While I agree on ncasas answer in most points (+1), I beg to differ on some:
- Decision Trees can be used as black box models, too. In fact, I'd say in most cases they are used as black-box models. If you have 10,000 features and a tree of depth of 50 you cannot reasonably expect a human to understand it.
- Neural Networks can be understood. There are many analyzation techniques (see chapter 2.5 of my master thesis for some which are aimed at improving the model). Especially occlusion analysis (Figure 2.10), Filter visualization (Figure 2.11). Also the Why Should I Trust You? paper (my notes).
Explaining the prediction of a black-box model by fancy occlusion analysis (from "Why should I trust you?"):
I would like to point out The Mythos of Model Interpretability. It formulates some ideas about interpretability in a concise way.
Why are Machine Learning models called black boxes?
How people use it: Because they do not model the problem in a way which allows humans to directly say what happens for any given input.
I don't think this notion of a "black box model" makes much sense. For example, think of weather forecasting. You cannot expect any human to say which weather will be predicted if he is only given the data. Yet most people would not say that physical weather models are black box models. So where is the difference? Is it only the fact that one model was generated using data and the other one was generated using insights into physics?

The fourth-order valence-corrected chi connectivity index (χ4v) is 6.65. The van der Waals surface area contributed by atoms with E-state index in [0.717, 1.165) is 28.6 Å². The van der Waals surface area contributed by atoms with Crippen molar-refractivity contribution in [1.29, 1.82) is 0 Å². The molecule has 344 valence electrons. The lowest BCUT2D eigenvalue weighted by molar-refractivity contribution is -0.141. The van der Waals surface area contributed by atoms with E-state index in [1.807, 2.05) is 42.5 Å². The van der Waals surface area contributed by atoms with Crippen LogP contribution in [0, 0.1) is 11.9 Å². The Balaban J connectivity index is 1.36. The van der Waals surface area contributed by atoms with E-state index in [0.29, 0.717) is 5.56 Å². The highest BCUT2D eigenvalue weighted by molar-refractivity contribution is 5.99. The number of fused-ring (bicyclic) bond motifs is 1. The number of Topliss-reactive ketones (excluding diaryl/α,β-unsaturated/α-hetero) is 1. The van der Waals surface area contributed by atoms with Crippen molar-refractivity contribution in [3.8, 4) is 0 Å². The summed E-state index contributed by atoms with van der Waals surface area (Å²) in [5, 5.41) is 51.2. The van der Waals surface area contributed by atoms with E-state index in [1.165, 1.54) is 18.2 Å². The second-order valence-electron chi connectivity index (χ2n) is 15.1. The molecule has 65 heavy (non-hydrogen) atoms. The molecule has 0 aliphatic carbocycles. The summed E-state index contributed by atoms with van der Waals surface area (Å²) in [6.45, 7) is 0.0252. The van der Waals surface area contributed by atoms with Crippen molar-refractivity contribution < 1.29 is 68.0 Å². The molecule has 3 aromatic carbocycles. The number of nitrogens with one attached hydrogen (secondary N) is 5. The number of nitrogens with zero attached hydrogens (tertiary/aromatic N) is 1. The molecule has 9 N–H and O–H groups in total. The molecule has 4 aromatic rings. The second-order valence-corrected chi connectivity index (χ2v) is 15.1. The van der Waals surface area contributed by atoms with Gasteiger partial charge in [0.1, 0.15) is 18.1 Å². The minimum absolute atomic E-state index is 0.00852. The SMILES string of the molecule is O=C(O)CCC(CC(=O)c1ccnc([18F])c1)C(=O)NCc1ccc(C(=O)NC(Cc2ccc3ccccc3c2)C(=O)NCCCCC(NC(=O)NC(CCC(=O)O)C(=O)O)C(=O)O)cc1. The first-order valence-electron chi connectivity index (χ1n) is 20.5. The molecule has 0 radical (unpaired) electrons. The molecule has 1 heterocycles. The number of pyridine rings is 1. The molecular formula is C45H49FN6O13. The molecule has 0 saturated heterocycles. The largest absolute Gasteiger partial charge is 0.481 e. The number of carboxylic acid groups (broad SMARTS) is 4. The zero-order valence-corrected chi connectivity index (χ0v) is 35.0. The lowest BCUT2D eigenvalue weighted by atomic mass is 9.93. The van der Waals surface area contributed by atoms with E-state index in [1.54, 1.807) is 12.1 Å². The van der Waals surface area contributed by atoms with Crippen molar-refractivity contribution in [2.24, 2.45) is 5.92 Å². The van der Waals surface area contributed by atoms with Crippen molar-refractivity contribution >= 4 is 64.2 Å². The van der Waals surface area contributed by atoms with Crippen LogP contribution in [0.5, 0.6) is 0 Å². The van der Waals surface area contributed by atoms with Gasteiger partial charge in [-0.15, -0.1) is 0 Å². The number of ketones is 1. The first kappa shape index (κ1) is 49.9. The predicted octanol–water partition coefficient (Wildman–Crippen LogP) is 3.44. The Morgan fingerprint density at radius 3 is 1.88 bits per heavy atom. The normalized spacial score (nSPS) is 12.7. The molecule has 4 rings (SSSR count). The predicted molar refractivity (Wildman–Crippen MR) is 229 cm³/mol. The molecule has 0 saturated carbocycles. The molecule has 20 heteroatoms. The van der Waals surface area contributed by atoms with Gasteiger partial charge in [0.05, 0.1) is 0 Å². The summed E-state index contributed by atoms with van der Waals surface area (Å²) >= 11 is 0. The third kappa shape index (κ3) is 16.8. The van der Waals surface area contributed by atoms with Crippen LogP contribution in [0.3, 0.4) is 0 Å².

When people speak of black box models they usually say it as if it is a bad thing. But humans are black box models, too. The critical difference I see here is that the class of errors humans make is easier to predict for humans. Hence it is a training problem (adverserial examples on the NN side) and an education problem (teaching humans how NNs work).
How the term 'black-box model' should be used: An approach which makes more sense to me is to call the problem a "black box problem", similar to what user144410 (+1) writes. Hence any model which only treats the problem as a black box - hence something you can put input in and get output out - is a black box model. Models which have insights (not only assume!) about the problem are not black-box models. The insight part is tricky. Every model makes restrictions on the possible function which it can model (yes, I know about the universal approximation problem. As long as you use a fixed-size NN it doesn't apply). I would say something is an insight into the problem if you know something about the relationship of input and output without poking the problem (without looking at data).
What follows from this:
- Neural Networks can be non-blackbox (whitebox?)
- Logistic Regression can be a black-box model.
- It's more about the problem and your insights about it, less about the model.